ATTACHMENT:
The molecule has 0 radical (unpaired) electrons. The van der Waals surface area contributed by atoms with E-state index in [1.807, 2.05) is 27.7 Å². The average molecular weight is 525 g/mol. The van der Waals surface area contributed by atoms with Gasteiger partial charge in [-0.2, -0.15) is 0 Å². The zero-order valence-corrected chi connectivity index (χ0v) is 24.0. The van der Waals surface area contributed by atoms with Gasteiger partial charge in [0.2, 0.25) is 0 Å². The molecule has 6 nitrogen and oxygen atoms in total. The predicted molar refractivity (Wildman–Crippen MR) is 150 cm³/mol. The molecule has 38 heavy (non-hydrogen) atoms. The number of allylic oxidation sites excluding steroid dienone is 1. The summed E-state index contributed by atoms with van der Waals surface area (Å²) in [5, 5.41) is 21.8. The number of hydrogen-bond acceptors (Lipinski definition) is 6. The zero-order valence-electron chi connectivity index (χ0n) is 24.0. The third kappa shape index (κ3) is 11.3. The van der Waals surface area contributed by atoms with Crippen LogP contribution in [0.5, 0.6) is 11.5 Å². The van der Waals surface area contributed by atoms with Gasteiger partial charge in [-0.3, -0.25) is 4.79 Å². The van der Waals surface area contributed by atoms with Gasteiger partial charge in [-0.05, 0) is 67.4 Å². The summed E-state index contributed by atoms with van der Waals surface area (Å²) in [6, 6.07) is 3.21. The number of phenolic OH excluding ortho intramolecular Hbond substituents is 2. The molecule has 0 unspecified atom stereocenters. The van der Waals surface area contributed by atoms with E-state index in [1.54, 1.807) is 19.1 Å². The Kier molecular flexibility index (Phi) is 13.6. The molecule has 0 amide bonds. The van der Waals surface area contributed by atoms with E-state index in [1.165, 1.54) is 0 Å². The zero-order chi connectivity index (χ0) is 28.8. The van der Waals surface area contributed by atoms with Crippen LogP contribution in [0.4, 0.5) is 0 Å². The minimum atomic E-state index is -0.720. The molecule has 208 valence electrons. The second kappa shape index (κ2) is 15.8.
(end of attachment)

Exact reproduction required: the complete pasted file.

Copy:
The molecule has 0 radical (unpaired) electrons. The van der Waals surface area contributed by atoms with E-state index in [1.807, 2.05) is 27.7 Å². The average molecular weight is 525 g/mol. The van der Waals surface area contributed by atoms with Gasteiger partial charge in [-0.2, -0.15) is 0 Å². The zero-order valence-corrected chi connectivity index (χ0v) is 24.0. The van der Waals surface area contributed by atoms with Gasteiger partial charge in [0.2, 0.25) is 0 Å². The molecule has 6 nitrogen and oxygen atoms in total. The predicted molar refractivity (Wildman–Crippen MR) is 150 cm³/mol. The molecule has 38 heavy (non-hydrogen) atoms. The number of allylic oxidation sites excluding steroid dienone is 1. The summed E-state index contributed by atoms with van der Waals surface area (Å²) in [5, 5.41) is 21.8. The number of hydrogen-bond acceptors (Lipinski definition) is 6. The zero-order valence-electron chi connectivity index (χ0n) is 24.0. The third kappa shape index (κ3) is 11.3. The van der Waals surface area contributed by atoms with Crippen LogP contribution in [0.5, 0.6) is 11.5 Å². The van der Waals surface area contributed by atoms with Gasteiger partial charge in [-0.3, -0.25) is 4.79 Å². The van der Waals surface area contributed by atoms with Gasteiger partial charge in [-0.05, 0) is 67.4 Å². The summed E-state index contributed by atoms with van der Waals surface area (Å²) in [6, 6.07) is 3.21. The number of phenolic OH excluding ortho intramolecular Hbond substituents is 2. The molecule has 0 unspecified atom stereocenters. The van der Waals surface area contributed by atoms with E-state index in [1.54, 1.807) is 19.1 Å². The Kier molecular flexibility index (Phi) is 13.6. The molecule has 0 amide bonds. The van der Waals surface area contributed by atoms with E-state index in [1.165, 1.54) is 0 Å². The zero-order chi connectivity index (χ0) is 28.8. The van der Waals surface area contributed by atoms with Crippen LogP contribution in [0.4, 0.5) is 0 Å². The minimum atomic E-state index is -0.720. The molecule has 208 valence electrons. The second kappa shape index (κ2) is 15.8.